Well, I would say I made it by the skin of my teeth, but I feel like I lost some skin too! I did manage to reach the 50,000 word count, with a few thousand extra, but this year was the most rushed I’d ever felt doing NaNoWriMo.
It’s going to be interesting to analyze the finished product. I feel like the scenes alternate between having way more detail than necessary just so that I could make the daily quota, and having less detail so that I could move the story along. I was at one point worried that I wouldn’t have the space within the 50,000 words to get through the main story. Looking back on the experience now, I’m not sure how warranted that was, because it’s hard to tell how much of the detail I added was excessive. I tend to use extra detail in my default writing style, so if anything I most likely had to rein that in to get the story done in the one month.
Some things I learned this time around…
1. Not all movie weapons are real. Okay, I kind of new this already, but some of these were actually a surprise to me. It turns out those daggers from Chronicles of Riddick don’t have a real-life name because they were actually invented for the films and are not based on real weapons. I had long assumed they were a Chinese weapon design, and various Chinese weapons were on my radar for this story, but if I wanted knives with those specific designs then I had to make some modifications and rename them.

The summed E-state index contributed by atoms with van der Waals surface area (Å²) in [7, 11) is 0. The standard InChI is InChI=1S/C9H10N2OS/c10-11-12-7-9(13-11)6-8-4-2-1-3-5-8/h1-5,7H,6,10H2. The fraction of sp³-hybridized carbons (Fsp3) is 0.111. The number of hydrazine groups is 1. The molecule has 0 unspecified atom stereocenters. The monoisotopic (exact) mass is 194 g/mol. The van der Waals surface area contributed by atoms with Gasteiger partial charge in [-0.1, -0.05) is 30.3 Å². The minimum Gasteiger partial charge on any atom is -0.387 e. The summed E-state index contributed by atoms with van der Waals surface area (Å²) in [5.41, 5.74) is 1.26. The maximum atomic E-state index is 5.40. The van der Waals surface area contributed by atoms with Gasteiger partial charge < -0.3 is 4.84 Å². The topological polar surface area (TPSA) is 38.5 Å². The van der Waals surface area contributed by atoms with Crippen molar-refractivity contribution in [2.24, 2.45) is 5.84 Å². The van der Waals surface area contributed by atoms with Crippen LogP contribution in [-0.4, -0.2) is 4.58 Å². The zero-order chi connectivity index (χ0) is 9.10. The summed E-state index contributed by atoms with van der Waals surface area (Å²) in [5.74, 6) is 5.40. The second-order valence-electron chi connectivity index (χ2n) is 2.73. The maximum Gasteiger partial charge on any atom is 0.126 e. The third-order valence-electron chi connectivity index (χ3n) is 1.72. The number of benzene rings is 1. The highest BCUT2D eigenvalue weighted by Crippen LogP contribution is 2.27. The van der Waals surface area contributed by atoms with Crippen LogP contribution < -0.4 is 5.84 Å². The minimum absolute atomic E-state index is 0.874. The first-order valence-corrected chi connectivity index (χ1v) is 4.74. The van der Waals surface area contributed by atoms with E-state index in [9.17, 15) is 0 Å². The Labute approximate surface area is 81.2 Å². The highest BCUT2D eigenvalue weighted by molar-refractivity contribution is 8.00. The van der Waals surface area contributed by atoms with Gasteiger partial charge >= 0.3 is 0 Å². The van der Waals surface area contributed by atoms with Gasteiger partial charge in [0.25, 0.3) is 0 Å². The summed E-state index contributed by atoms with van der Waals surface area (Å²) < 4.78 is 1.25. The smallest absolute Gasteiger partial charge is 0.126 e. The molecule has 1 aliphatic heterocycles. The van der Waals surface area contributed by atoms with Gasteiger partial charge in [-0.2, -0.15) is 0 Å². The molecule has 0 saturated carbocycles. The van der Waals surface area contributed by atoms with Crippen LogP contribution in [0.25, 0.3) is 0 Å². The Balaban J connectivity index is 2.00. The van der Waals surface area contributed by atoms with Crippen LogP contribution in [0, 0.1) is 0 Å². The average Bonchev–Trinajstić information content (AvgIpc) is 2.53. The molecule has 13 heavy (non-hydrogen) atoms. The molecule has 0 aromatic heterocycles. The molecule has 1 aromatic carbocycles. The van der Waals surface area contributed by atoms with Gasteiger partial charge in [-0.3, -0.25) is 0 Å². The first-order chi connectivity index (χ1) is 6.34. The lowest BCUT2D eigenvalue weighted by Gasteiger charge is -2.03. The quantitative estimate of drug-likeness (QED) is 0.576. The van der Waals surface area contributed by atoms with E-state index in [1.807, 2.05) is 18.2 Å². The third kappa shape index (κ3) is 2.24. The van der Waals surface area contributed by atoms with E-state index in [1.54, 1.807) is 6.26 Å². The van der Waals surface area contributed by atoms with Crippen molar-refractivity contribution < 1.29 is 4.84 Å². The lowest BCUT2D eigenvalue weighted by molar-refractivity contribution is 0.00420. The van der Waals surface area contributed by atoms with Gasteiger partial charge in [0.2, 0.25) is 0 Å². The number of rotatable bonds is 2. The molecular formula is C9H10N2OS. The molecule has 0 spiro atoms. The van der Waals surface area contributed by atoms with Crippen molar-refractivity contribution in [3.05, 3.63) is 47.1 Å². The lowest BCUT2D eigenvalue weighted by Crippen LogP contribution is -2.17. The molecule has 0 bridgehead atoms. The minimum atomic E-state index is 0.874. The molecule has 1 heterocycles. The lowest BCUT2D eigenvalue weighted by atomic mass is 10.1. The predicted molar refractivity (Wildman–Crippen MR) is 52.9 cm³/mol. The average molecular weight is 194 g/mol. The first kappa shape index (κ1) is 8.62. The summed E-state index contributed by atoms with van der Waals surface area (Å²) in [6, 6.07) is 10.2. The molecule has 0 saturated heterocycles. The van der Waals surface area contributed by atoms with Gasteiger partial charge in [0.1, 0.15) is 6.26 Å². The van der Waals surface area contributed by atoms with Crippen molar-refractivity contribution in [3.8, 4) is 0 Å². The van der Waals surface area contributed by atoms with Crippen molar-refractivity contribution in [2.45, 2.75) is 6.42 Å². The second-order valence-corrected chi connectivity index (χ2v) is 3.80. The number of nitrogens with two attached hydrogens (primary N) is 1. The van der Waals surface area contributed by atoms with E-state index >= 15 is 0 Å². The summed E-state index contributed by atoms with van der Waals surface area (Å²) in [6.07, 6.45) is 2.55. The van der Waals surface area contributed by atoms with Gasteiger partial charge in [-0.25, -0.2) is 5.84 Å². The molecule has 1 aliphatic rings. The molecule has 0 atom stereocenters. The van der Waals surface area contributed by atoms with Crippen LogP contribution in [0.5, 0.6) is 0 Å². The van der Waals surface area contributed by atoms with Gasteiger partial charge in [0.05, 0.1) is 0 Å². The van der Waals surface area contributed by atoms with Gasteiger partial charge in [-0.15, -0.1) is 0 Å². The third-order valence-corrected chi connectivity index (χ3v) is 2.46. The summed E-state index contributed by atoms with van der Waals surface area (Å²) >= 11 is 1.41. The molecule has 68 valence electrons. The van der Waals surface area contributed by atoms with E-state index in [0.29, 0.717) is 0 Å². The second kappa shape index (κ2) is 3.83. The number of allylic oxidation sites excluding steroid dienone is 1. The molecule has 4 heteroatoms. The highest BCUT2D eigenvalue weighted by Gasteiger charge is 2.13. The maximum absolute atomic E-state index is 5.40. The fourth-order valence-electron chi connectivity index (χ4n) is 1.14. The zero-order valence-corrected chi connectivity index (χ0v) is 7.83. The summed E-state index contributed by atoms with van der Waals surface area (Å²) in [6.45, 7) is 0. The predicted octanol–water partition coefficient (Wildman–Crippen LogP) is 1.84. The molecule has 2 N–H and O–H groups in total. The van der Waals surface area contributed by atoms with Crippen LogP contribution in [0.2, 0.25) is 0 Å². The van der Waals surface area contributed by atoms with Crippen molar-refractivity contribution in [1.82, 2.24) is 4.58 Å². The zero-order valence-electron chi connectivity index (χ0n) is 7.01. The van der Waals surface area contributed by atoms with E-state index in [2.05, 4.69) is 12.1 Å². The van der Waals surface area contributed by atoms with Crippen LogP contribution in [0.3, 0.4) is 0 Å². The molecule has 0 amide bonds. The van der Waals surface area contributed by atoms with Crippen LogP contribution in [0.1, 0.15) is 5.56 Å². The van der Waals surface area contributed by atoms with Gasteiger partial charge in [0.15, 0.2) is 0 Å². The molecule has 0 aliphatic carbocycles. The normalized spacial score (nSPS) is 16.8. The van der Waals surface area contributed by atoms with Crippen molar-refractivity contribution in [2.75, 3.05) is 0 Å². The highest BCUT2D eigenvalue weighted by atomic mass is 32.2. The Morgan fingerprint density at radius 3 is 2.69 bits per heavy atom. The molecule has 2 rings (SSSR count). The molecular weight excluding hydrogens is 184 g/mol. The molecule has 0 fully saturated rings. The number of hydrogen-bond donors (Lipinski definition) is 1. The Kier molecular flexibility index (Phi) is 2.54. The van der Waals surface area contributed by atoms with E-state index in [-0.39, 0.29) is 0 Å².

2. Night Owls do better to divide their days. At least this is what I found as a night owl. It was tricky waking up late and then trying to do my full daily quota before midnight. I found it easier to do a thousand words pre-midnight, and then another thousand after midnight (always waking up each day at least a thousand words ahead). This approach significantly reduced stress and made it easier to take breaks when needed.